1. Why does it take 2 weeks to train drivers for the Noarlunga Line, when no such allowance was made for the Belair Line ? A week of driver training would be a good thing to test the new signalling under real-life conditions, but does it really need 2 weeks ?  Or is the second week a buffer to ensure everything is working ?
mm42
The Belair line reopened in substantially the same state it was closed. Noarlunga has an entirely new underpass and entirely new signalling system. It takes two weeks because every driver needs to be escorted on two sighting runs down the line for re-familiarisation. The cynical (myself for sure and I suspect Ian too) would say it has some 'margin for issues' built into it.
  Aaron The Ghost of George Stephenson

Location: University of Adelaide SA
Today they don't get that training, they punce around with environmental reports or risk analysis but have never actually seen the job done, let alone done it. Good thing is they have to keep rolling out old blokes like me to fix it.
steam4ian
I have always successfully avoided being roped into conducting environmental reports, and I detest risk analysis, the more training on that I get the more I ignore it. An old boss of mine used to be under strict instruction to not bother me for signing those JSA and WMS things, just whack a forgery of my signature on it and I'll continue doing what needs to be done. Sadly, she did keep making me to sign the bloody things, but she couldn't force me to read them. Something most other engineers of my age have forgotten, but something I always remember is that the quickest way to achieve the goal is to speak to the spanner turner, who at the end of the day is the one doing the work. If Minister Tom and the Dept had spoken to the guys working on the line they might have known sooner what was actually happening on the line.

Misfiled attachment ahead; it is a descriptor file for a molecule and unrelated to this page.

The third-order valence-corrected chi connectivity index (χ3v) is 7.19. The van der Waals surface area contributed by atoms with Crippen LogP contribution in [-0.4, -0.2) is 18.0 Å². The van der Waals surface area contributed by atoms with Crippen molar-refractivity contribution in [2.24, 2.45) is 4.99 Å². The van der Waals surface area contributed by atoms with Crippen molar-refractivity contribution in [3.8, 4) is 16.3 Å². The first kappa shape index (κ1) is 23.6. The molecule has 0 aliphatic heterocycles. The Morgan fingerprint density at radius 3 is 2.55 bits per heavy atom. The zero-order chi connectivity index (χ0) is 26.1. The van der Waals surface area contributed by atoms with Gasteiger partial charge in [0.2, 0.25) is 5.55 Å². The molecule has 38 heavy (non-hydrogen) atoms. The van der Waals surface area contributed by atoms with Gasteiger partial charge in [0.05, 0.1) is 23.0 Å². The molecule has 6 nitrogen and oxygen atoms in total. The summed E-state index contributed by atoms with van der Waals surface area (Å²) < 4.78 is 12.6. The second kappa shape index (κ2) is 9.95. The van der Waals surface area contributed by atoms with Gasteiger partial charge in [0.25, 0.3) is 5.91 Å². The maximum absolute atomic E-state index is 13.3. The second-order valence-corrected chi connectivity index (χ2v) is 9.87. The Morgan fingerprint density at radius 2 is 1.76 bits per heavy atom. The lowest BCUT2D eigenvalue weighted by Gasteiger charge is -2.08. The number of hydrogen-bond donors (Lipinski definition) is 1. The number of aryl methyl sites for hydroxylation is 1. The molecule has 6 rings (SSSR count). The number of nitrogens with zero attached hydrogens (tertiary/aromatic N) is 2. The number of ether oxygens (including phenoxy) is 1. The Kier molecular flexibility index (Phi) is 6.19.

SAR520SMBH Train Controller

I saw 3008 and 3023 crossing Brighton Rd city bound this morning at approx 09:00, 09:30 hrs, not 100% on the time.